Job-order and process costing are functional-based systems. They are based on volume measures, such as direct labor hours and machine hours. They use plantwide rates and departmental rates. Often, they produce average costs that severely under or over state the individual product costs.
Two major factors impair their ability to assign overhead costs accurately. The first is the proportion of non-unit-related overhead costs to total overhead costs is large. The second is that the degree of product diversity is great.
Unit and Non-Unit Activities
In the use of plantwide rates or departmental rates, a product's consumption of overhead resources is related strictly to the units produced. This assumption makes sense for unit-level activities. Unit-level activities are activities that are performed each time a unit is produced.
Non-unit level activities are activities that are not performed each time a unit of product is produced. Costs associated with these activities are unlikely to vary with units produced. Sometimes, these costs will vary with other factors besides units. Identifying these factors is very helpful in predicting and managing costs. Activity Based Costing (ABC) refer to a cost hierarchy that categorizes costs either as unit-level, batch-level, product-sustaining, or facility-sustaining. These are activity drivers. The non-unit-level activity drivers are factors that measure the consumption of non-unit-level activities by products and other cost objects. Unit-level drivers measure the consumption of unit-level activities.
The presence of product diversity is also necessary for product cost distortion to occur. Products consume overhead activities in systematically different proportions. The consumption ratio is the proportion of each activity consumed by a product.
Activity-Based Product Costing
A set of key questions is asked in which answers provide much of the data needed for an ABC system. The interview-derived data are used to prepare an activity dictionary. An activity dictionary lists the activities in an organization along with some critical activity attributes. Activity attributes are financial and non-financial information items that describe individual items.
There are seven key questions to identify activities.
1. How many employees are in your department?
2. What do they do?
3. Do customers outside your department use any equipment?
4. What resources are used by each activity?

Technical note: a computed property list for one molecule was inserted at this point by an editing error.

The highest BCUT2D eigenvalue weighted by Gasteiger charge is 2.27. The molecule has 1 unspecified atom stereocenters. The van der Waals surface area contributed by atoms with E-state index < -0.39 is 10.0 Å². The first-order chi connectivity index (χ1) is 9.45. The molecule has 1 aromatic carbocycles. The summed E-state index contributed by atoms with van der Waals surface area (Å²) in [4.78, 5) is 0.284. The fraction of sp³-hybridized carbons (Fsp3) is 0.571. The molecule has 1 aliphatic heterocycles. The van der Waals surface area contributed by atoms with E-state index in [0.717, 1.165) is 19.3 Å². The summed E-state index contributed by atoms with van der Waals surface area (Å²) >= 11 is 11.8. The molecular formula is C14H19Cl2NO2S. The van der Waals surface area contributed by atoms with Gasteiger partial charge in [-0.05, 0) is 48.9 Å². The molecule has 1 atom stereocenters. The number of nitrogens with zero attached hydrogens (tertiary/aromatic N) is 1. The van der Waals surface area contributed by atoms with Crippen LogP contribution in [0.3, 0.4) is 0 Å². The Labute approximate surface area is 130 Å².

5. What are the outputs of each activity?
6. Who or what uses the activity output?
7. How much time do workers spend on each activity? Time on each activity by equipment?
Based on the answers to the survey, an activity is prepared. The activity dictionary names the activity, describes the tasks that make up the activity, lists the users (cost objectives), and identifies a measure of activity output (activity driver).
Assigning Costs to Activities
After identifying and describing the activities, the next step is to determine how much it costs to perform each activity. This requires identification of the resources being consumed by each activity. The cost of the resources is found in the general ledger. Resources must be assigned using driver tracing. For labor resources, a work distribution matrix is often used. This identifies the amount of labor consumed by each activity.
If the resource is shared by several activities, then the assignment is driver tracing, and the drivers are called resource drivers. Resource drivers are factors that measure the consumption of resources by activity.
Costs are assigned to products by taking the usage of the activity as measured by the activity drivers, and multiplying it by the predetermined activity rate. To calculate this rate, the practical capacity of each activity must be determined.
Activity Based Customer Costing
In activity based customer costing, customers are the cost objects of fundamental interest. It is possible to have customer diversity just as it is to have product diversity. Customer management can produce significant gains in profit. Customers can consume customer driven activities in different proportions. Knowing how much it costs to service different customers can be vital information for such purposes as setting pricing, determining customer mix, and improving profitability.